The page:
A lot of people love to hate Mark Driscoll. He is after all a paragon of mouth idioms: a big-mouth, a potty-mouth, he who puts his foot in his mouth. A wagger of tongues. Still, I like Mark for the fact that he believes in his 14 year old daughter Ashley and does not shield her from the public stage but thrusts her into it.
Alisa Harris criticizes Driscoll for this very thing. “Don’t do it, Mark!” she cries.
Why? One of the most godly things a father can do with a son or daughter is thrust him or her onto the stage of life. This past year was crunch time for me to do that selfsame thing for my daughter Elisabetta. She was 16 a year ago. Now she is 17. Since a picture is worth a thousand words, here are pics of the two teenagers I discuss in this post.
Things I encouraged Betta to do in the past year, and which she did, include the following: (1) co-teach confirmation class with me; (2) start a service club at her high school, a junior Rotary club, with me as advisor; (3) take first and second semester college Latin through a University of Wisconsin-Extension program, with me going over her assignments before she hands them in.
All of these commitments were costly for the both of us. They occasioned plenty of fights and disagreements. She is headstrong. So am I. Did I push her to do things she did not want to do? Yes, I did. Did I sometimes put my foot down? I did. Did she sometimes stand up to me? She did; occasionally, with success. I would not trade these fights for the world.
Two other things I encouraged Betta to do, which will shape her life in ways that are beyond my ability, and her ability, to fathom: (4) apply to the university of her dreams; and (5) study abroad for a year.
Elisabetta wants to be a missionary doctor. Paola and I, who are both pastors, are a little bit proud of how she wants to carry on the “family business” in her own way and wed it with a passion for children and Africa and an Albert Schweitzer-like love of all things bright and beautiful. Including knowledge, STEM knowledge, and including God. As she began to apply to universities and we talked about those she might apply to – Duke, Emory, the University of Wisconsin-Madison, Calvin College, Wheaton, NYU (she loves NYC), Washington University in St. Louis - I asked her where she really wanted to go. “Johns Hopkins,” she said, “but Dad, I have no chance of getting in.” She was right, but a challenge is a wonderful thing.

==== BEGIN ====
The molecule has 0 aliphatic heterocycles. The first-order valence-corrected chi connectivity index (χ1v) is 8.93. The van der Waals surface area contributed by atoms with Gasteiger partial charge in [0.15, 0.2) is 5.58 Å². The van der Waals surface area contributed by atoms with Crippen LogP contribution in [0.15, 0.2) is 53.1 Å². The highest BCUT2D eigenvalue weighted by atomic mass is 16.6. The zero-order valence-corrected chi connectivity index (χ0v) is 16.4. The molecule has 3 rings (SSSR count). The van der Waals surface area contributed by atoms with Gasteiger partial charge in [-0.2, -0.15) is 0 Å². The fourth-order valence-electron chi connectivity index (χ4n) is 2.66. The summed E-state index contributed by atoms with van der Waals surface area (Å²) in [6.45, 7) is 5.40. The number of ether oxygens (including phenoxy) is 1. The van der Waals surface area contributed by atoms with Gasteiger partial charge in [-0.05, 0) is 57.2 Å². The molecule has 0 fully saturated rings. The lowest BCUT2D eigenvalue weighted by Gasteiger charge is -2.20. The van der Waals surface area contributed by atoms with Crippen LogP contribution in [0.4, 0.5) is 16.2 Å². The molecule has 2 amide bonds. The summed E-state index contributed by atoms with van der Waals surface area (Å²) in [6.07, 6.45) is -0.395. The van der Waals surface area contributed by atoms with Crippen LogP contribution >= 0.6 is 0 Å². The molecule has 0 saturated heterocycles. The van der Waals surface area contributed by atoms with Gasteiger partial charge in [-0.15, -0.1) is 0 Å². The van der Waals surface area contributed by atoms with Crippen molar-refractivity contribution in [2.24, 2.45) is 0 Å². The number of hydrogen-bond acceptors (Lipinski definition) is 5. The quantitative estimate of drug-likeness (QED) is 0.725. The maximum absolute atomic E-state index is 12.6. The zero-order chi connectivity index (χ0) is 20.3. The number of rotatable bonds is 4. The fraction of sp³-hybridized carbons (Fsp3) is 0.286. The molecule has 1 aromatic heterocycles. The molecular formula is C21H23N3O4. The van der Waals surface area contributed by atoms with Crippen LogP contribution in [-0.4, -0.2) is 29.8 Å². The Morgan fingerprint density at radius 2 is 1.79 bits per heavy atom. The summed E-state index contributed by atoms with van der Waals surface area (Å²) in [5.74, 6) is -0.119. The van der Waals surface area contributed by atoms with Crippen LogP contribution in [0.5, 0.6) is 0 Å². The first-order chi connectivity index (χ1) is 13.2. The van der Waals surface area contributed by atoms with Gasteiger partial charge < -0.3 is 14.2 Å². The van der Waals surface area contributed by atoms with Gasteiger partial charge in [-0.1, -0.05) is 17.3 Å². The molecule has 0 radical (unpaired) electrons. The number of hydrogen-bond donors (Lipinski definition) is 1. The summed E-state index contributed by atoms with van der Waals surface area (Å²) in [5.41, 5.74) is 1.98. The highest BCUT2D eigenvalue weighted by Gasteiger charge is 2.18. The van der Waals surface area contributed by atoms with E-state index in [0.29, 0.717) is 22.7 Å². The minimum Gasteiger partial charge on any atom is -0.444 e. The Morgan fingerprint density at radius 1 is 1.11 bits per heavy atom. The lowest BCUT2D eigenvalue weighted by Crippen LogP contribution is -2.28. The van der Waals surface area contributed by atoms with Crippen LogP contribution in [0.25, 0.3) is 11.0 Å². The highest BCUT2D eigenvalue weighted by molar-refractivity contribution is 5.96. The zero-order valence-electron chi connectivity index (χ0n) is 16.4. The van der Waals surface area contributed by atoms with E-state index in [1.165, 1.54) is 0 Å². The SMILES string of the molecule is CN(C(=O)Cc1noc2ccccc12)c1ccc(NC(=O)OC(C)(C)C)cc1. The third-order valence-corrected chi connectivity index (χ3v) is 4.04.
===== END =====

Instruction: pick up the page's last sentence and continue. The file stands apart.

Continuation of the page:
The least I could do was help her try to enter the top school in the world for what she wants to do, the things dreams are made of, which I did, and it probably made a difference, because I know how academics think - I are one - and what admissions officers of a school like JHU are looking for. Moreover, Betta has the very things JHU looks for in a prospective student. And she was accepted into JHU. The day she received the email to that effect will always be remembered by us all as one of the happiest, most astounding days of her life.
A year of study abroad. The usual window in which high school students study a year abroad, if they do, is their junior year. I have issues with this, since high school is, for students with strong academic discipline, a commitment to one or more sports and teammates, and an active social life, an intense experience that is perhaps best not to cut asunder in the middle.1 On the other hand, I can think of few things more life-changing and valuable than that of spending an entire year in a language and culture that differ from one’s own. To my mind, a year between high school and college is an ideal window to accomplish that very thing. Which is what Betta is slated to do. Here she is explaining herself to her future host families. After an orientation period at Calvin College this summer, she will go to Peru for 11 months, under the competent auspices of Rotary International.
On the back cover of an excellent little book the subject of which is the reason why mission-minded, service-above-self Christianity has an extremely bright future ahead of it, Mark and Ashley Driscoll are quoted as follows: “This is a readable and enjoyable biographical introduction to some great Christian leaders. We really enjoyed this book and will be giving away numerous copies.” Mark Driscoll, pastor, Mars Hill Church, Seattle, Washington, and his teenage daughter Ashley Driscoll
Yeah, but the endorsement would have been better styled as coming from “youth leader Ashley Driscoll, Mars Hill Church, Seattle, Washington, 14 years old, and her father and pastor, Mark Driscoll.” After all, nerdy, passionate-for-God teeny boppers have an authority of their own, a distant relative of the authority of which Isaiah spoke, “a little child shall lead them.”
1 True, Betta switched high schools, hometown, and friends between her sophomore and junior years, a decision made over her head by her parents which she never forgave us for, until she realized, despite all the collateral damage, that it was the best thing that ever happened to her.
For a Jerry Falwell tribute in the same spirit, check out Kate Elizabeth Connor here.